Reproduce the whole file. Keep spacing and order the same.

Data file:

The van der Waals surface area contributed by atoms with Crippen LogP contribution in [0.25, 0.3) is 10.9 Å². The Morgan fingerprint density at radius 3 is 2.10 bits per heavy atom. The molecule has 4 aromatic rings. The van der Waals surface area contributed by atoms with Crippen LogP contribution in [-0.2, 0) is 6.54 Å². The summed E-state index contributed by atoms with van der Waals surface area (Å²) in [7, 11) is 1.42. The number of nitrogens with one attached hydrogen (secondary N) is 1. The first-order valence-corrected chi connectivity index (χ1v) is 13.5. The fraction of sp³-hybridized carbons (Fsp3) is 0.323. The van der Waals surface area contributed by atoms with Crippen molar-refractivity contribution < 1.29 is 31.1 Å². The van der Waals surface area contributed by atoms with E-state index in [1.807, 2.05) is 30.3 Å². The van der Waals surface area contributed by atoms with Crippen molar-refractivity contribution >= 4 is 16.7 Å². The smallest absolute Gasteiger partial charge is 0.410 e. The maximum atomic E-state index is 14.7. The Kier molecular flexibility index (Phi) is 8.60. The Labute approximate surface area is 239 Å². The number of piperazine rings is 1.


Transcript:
The van der Waals surface area contributed by atoms with Crippen LogP contribution in [0.25, 0.3) is 10.9 Å². The Morgan fingerprint density at radius 3 is 2.10 bits per heavy atom. The molecule has 4 aromatic rings. The van der Waals surface area contributed by atoms with Crippen LogP contribution in [-0.2, 0) is 6.54 Å². The summed E-state index contributed by atoms with van der Waals surface area (Å²) in [7, 11) is 1.42. The number of nitrogens with one attached hydrogen (secondary N) is 1. The first-order valence-corrected chi connectivity index (χ1v) is 13.5. The fraction of sp³-hybridized carbons (Fsp3) is 0.323. The van der Waals surface area contributed by atoms with Crippen molar-refractivity contribution < 1.29 is 31.1 Å². The van der Waals surface area contributed by atoms with E-state index in [1.807, 2.05) is 30.3 Å². The van der Waals surface area contributed by atoms with Crippen molar-refractivity contribution >= 4 is 16.7 Å². The smallest absolute Gasteiger partial charge is 0.410 e. The maximum atomic E-state index is 14.7. The Kier molecular flexibility index (Phi) is 8.60. The Labute approximate surface area is 239 Å². The number of piperazine rings is 1.